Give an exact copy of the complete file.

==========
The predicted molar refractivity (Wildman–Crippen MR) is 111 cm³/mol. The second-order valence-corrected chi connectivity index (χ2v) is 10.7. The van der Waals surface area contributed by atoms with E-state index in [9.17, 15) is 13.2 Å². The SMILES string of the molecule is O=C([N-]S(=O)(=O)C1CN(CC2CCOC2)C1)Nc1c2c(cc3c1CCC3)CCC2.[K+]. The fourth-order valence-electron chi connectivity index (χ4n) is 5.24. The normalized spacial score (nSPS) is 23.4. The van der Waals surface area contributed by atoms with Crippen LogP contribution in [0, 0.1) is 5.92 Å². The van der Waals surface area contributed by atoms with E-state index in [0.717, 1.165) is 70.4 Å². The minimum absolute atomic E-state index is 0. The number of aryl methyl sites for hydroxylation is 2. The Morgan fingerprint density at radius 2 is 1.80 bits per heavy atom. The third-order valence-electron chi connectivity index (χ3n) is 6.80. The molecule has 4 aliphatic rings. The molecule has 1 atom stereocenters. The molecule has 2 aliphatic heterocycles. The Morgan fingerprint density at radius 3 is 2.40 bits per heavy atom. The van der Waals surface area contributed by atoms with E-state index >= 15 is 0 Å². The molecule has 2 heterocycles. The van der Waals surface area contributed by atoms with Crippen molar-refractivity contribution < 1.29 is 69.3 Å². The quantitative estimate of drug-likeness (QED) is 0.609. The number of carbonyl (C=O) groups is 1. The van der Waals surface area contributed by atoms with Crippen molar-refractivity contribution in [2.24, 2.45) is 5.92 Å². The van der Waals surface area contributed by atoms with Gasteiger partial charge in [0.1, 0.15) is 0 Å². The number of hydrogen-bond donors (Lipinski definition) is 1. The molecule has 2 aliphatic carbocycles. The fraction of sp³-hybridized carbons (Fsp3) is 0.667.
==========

The predicted molar refractivity (Wildman–Crippen MR) is 111 cm³/mol. The second-order valence-corrected chi connectivity index (χ2v) is 10.7. The van der Waals surface area contributed by atoms with E-state index in [9.17, 15) is 13.2 Å². The SMILES string of the molecule is O=C([N-]S(=O)(=O)C1CN(CC2CCOC2)C1)Nc1c2c(cc3c1CCC3)CCC2.[K+]. The fourth-order valence-electron chi connectivity index (χ4n) is 5.24. The normalized spacial score (nSPS) is 23.4. The van der Waals surface area contributed by atoms with Crippen LogP contribution in [0, 0.1) is 5.92 Å². The van der Waals surface area contributed by atoms with E-state index in [0.717, 1.165) is 70.4 Å². The minimum absolute atomic E-state index is 0. The number of aryl methyl sites for hydroxylation is 2. The Morgan fingerprint density at radius 2 is 1.80 bits per heavy atom. The third-order valence-electron chi connectivity index (χ3n) is 6.80. The molecule has 4 aliphatic rings. The molecule has 1 atom stereocenters. The molecule has 2 aliphatic heterocycles. The Morgan fingerprint density at radius 3 is 2.40 bits per heavy atom. The van der Waals surface area contributed by atoms with E-state index >= 15 is 0 Å². The molecule has 2 heterocycles. The van der Waals surface area contributed by atoms with Crippen molar-refractivity contribution < 1.29 is 69.3 Å². The quantitative estimate of drug-likeness (QED) is 0.609. The number of carbonyl (C=O) groups is 1. The van der Waals surface area contributed by atoms with Crippen molar-refractivity contribution in [2.24, 2.45) is 5.92 Å². The van der Waals surface area contributed by atoms with Gasteiger partial charge in [0.1, 0.15) is 0 Å². The number of hydrogen-bond donors (Lipinski definition) is 1. The molecule has 2 aliphatic carbocycles. The fraction of sp³-hybridized carbons (Fsp3) is 0.667.